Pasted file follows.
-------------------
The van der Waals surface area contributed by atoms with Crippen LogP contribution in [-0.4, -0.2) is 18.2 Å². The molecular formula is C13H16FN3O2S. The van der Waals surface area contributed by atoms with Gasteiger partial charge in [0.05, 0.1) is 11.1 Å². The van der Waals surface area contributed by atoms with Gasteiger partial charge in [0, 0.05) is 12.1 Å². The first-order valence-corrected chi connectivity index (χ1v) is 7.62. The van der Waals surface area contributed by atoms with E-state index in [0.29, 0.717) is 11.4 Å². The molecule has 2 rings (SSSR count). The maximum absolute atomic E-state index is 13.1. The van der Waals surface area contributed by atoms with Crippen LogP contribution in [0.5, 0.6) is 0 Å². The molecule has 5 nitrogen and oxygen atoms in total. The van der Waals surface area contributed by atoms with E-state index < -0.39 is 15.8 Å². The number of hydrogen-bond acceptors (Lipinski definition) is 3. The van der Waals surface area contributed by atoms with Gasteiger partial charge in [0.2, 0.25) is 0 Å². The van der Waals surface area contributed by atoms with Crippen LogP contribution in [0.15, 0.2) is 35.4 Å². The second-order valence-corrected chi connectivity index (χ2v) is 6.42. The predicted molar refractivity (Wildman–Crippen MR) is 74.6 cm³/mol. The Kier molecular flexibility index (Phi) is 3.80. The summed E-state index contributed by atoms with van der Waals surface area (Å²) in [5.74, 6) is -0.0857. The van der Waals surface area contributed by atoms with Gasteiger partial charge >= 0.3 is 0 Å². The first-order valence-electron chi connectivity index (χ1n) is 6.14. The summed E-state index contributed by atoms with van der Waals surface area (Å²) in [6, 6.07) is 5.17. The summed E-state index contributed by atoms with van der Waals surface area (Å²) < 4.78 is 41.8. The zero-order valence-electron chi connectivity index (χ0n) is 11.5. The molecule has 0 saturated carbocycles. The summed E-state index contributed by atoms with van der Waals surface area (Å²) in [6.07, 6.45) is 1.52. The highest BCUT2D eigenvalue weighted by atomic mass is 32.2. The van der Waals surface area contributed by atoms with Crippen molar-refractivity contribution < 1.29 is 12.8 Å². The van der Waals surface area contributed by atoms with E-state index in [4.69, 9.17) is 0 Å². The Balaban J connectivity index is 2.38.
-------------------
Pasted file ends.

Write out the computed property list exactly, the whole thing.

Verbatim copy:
The van der Waals surface area contributed by atoms with Crippen LogP contribution in [-0.4, -0.2) is 18.2 Å². The molecular formula is C13H16FN3O2S. The van der Waals surface area contributed by atoms with Gasteiger partial charge in [0.05, 0.1) is 11.1 Å². The van der Waals surface area contributed by atoms with Gasteiger partial charge in [0, 0.05) is 12.1 Å². The first-order valence-corrected chi connectivity index (χ1v) is 7.62. The van der Waals surface area contributed by atoms with E-state index in [0.29, 0.717) is 11.4 Å². The molecule has 2 rings (SSSR count). The maximum absolute atomic E-state index is 13.1. The van der Waals surface area contributed by atoms with Crippen LogP contribution in [0.5, 0.6) is 0 Å². The molecule has 5 nitrogen and oxygen atoms in total. The van der Waals surface area contributed by atoms with E-state index < -0.39 is 15.8 Å². The number of hydrogen-bond acceptors (Lipinski definition) is 3. The van der Waals surface area contributed by atoms with Gasteiger partial charge in [0.2, 0.25) is 0 Å². The van der Waals surface area contributed by atoms with Crippen LogP contribution in [0.15, 0.2) is 35.4 Å². The second-order valence-corrected chi connectivity index (χ2v) is 6.42. The predicted molar refractivity (Wildman–Crippen MR) is 74.6 cm³/mol. The Kier molecular flexibility index (Phi) is 3.80. The summed E-state index contributed by atoms with van der Waals surface area (Å²) in [5.74, 6) is -0.0857. The van der Waals surface area contributed by atoms with Gasteiger partial charge >= 0.3 is 0 Å². The first-order valence-electron chi connectivity index (χ1n) is 6.14. The summed E-state index contributed by atoms with van der Waals surface area (Å²) in [6, 6.07) is 5.17. The summed E-state index contributed by atoms with van der Waals surface area (Å²) < 4.78 is 41.8. The zero-order valence-electron chi connectivity index (χ0n) is 11.5. The molecule has 0 saturated carbocycles. The summed E-state index contributed by atoms with van der Waals surface area (Å²) in [6.07, 6.45) is 1.52. The highest BCUT2D eigenvalue weighted by atomic mass is 32.2. The van der Waals surface area contributed by atoms with Crippen molar-refractivity contribution < 1.29 is 12.8 Å². The van der Waals surface area contributed by atoms with E-state index in [4.69, 9.17) is 0 Å². The Balaban J connectivity index is 2.38.